LETTER HOME: THAT “FULLY-PRESENT-AND-GRATEFUL” SHIT
Dear Family and Friends,
When I wrote you last from Buenos Aires, I was dealing with the recent effects of a night spent snuggling with bed bugs. This is not an experience that I recommend.
But I’m happy to announce that, over the course of the week, my wounds have healed. My face is no longer covered in mountainous mosquito bites, and I have finally ceased to resemble a highly pubescent pizza delivery boy whose ripe pimples might ejaculate zit-goo at any given moment. I’m relieved to have the ol’ Baylis face back. It’s not the most symmetrical of visages, but over the past thirty years, this face has done me well. As a matter of fact, an hour ago, as I was picking up some fixings for a delicious pasta dinner at the local Supermercado, some mighty fine trannies happened to flirt with me.
I guess I still got it!
Indeed, with the absence of bugs munching me during the nights, not only have I become less hideous, but I’ve also returned to my normal sleeping pattern. And this makes a world of difference.
This princess is much more charming when she’s had her beauty rest.
One of the best parts of the past seven days has been spending time with an old friend, Chantal. Well she’s not THAT old, but what I’m trying to say is that our friendship has extended over seven years.
Chantal is from Montreal, and when she heard that I’d be in Buenos Aires for the month of April, she politely requested visiting privileges. I was eager to have a little slice of home delivered, and it has been quite pleasant to have a familiar friend around. We laugh at old jokes, and are creating new ones to share with our gang back home. Sharting has never been such a fine topic. But I will spare you the details, okay?
On Thursday, Chantal and I spent the day in Uruguay. Unfortunately, we didn’t have a chance to meet Jorge Drexler, who is obviously the most famous Uruguayan, but we did do a lot of walking and eating, and we happened to climb to the top of a lighthouse. The town that we visited, Colonia, was drenched in old-world, colonial charm. It was easy to photograph. I could have given my camera to a blind man, and he would have come back with stunning images. The whole town, I’m fairly certain, stumbled out of the pages of Condé Nast photo shoot. The charisma of Colonia actually makes me roll my eyes.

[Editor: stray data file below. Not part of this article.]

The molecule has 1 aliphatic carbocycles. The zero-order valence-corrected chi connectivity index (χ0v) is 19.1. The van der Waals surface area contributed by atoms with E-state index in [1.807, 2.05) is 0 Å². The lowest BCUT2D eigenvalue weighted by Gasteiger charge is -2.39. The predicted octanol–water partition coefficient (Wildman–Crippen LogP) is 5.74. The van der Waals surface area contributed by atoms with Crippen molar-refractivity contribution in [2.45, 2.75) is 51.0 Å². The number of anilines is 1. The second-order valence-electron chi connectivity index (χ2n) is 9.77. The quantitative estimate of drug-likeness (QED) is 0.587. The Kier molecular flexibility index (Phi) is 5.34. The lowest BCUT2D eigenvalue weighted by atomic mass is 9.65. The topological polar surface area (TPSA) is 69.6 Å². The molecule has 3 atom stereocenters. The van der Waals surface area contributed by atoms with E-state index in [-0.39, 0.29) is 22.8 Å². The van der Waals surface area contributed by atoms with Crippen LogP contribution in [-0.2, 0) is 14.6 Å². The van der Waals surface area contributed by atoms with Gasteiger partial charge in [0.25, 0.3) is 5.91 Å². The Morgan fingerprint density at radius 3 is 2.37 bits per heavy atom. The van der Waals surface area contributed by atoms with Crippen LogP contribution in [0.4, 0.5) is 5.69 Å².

The entire time I was in Uruguay – all six hours – I had this clip from The Simpsons playing in my head.
And speaking of gay stuff, the day we visited Uruguay was also the day that The Advocate Magazine announced their list of “40 Under Forty” for 2011. I was tickled pink by the outpouring of love and congrats expressed by my Twitter and Facebook peeps. And although I was in such a beautiful location, I was also craving to be in front of my computer to co-celebrate the honor. I have no salary during this year, and a little love from a well-respected magazine is a non-financial bonus that is VERY appreciated.
There were moments when I had to remind myself that I was in Uruguay for just one day! And I should be grateful/present/full of inspiration/etc! Not everyone is granted these opportunities!
But that “fully-present-and-grateful” shit is tough.
Being connected is an important part of this project. I constantly dance between documenting my experiences and being fully present in my travels. One could argue that as soon as I whip out my camera, I do not fully exist in the moment. I would support this theory.
I’ve been thinking a lot lately about the values of my trip. I’ve been thinking about what this trip is and what this trip is not. Chantal jokingly accuses me of being addicted to WiFi. On some level – it’s a big, obvious level – she is actually highlighting a piece of truth. I am fairly chronic when it comes to “connection.” I notice that my moods can be affected by whether or not I’m able to achieve my regular posting objectives.
Ultimately this trip is NOT focused on spiritual enlightenment or romance seeking or language acquisition or personal financial development. Although I’d be thrilled if any of these things were byproducts. My trip IS about documentation and engagement. It’s challenging myself to take better photos, create interesting videos, write more stimulating texts and, most importantly, to engage with local people and learn about their realities.
I’ve recently confirmed my May destination, and it’s a fairly isolated location. I don’t imagine that I will have much access to the World Wide Web. I’ve been wondering how to manage this situation. As a travel blogger, I’ve taken pride in keeping my content fresh and as close to “real time” as possible, as well as being accessible to answer reader inquiries and to respond to feedback about my trip. I really love this element of my project.
And I wonder, what would three weeks “unplugged” look like? Would my readership be compromised? Would my SEO take a nosedive? Would the world stop without my presence?
And in posing these questions, I realize how egocentric I actually am.
Let it go Baylis. Go attempt some ““fully-present-and-grateful” shit.
With love from Buenos Aires,
PS: Uruguay IS really gay. Just sayin’.